In many scenarios, the user preferences are inherently partitioned. In recommender systems, the items are often partitioned according to their numerical level of desirability [19] (e.g., the common star-rating system, where the scores range between and stars). In such a scenario, all items with identical scores are incomparable. In some e-commerce systems, user preferences are obtained by tracking the various actions users perform [12]. For example, searching or browsing a product is indicative of weak interest. Bookmarking it is indicative of stronger interest, followed by entering the product to the “shopping cart”. Finally, the strongest indication would be actually purchasing the product. In this case as well, the items are partitioned into groups, where the desirability of each group is determined by its set of associated actions, and items in a common group are considered incomparable. In the field of information retrieval, learning to rank [5, 16] refers to the process of applying machine learning techniques to rank a set of documents according to their relevance to a given query. In this setting, document scores are indicative of relevance to the query, and documents with identical scores are considered incomparable.

In this work we investigate the computational complexity of the Possible-Winner problem with partitioned preference profiles. Our first result is that determining the possible winner can be performed in polynomial time for -valued voting rules (i.e., that produce scoring vectors with distinct values), which include the -approval voting rule. We then show that our algorithm also solves the possible winner problem for the voting rule. These result are surprising because both of these rules are NP-complete when the partitioned assumption is dropped [3, 2]. We then go on and prove hardness for the class of voting rules that produce scoring vectors containing at least distinct values, and a large class of voting rules with distinct values. The hardness proofs are involved because many of the order restrictions applied in the reductions for the general case are unavailable under the constraint of partitioned preferences.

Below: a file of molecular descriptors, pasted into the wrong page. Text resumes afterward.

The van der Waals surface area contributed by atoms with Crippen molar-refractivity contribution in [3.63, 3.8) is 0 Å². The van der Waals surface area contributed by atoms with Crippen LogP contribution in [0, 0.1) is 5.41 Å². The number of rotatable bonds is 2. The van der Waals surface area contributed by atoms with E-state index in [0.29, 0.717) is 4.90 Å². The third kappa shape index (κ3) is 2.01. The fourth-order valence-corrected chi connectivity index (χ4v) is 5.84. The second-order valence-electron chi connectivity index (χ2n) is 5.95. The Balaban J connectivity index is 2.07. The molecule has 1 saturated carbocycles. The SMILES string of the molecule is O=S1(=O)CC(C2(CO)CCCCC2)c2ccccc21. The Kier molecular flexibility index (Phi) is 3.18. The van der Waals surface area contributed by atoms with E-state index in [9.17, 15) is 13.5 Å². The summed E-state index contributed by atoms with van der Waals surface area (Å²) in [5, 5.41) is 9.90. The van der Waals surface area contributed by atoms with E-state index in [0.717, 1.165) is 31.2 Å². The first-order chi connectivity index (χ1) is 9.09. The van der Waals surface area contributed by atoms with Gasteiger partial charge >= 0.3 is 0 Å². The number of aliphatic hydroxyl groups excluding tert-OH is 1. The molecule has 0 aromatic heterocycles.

2 Preliminaries

In this section we present some basic notation and terminology that we use throughout the manuscript.

2.1 Orders and rankings

A partially ordered set is a binary relation over a set of alternatives, or candidates that satisfies transitivity ( and implies ) and irreflexivity ( never holds). A linear (or total) order is a partially ordered set where every two items are comparable. We say that a total order extends the partial order if, for every pair of alternatives, such that it also holds that . We denote by the set of all linear orders over , and by the set of linear orders over that extend . In this manuscript we consider a special type of partial order termed partitioned preferences. [Partitioned preferences [15]] A partial order is a partitioned preference if the set of candidates can be partitioned into disjoint subsets such that: (1) for all , if and then ; and (2) for each , candidates in are incomparable under (i.e., and for every ).

2.2 Elections

Let be a set of voters, and a set of candidates. Every voter has a preference, also denoted , which is a linear order or complete vote over (i.e., ). A tuple of complete votes is an -voter preference profile. The set of all preference profiles on is denoted by . A voting rule is a function from the set of all profiles on to the set of nonempty subsets of . Formally . For a voting rule , and a preference profile , we say that candidate wins the election (or just wins) if , and co-wins if . We denote an election by the triple .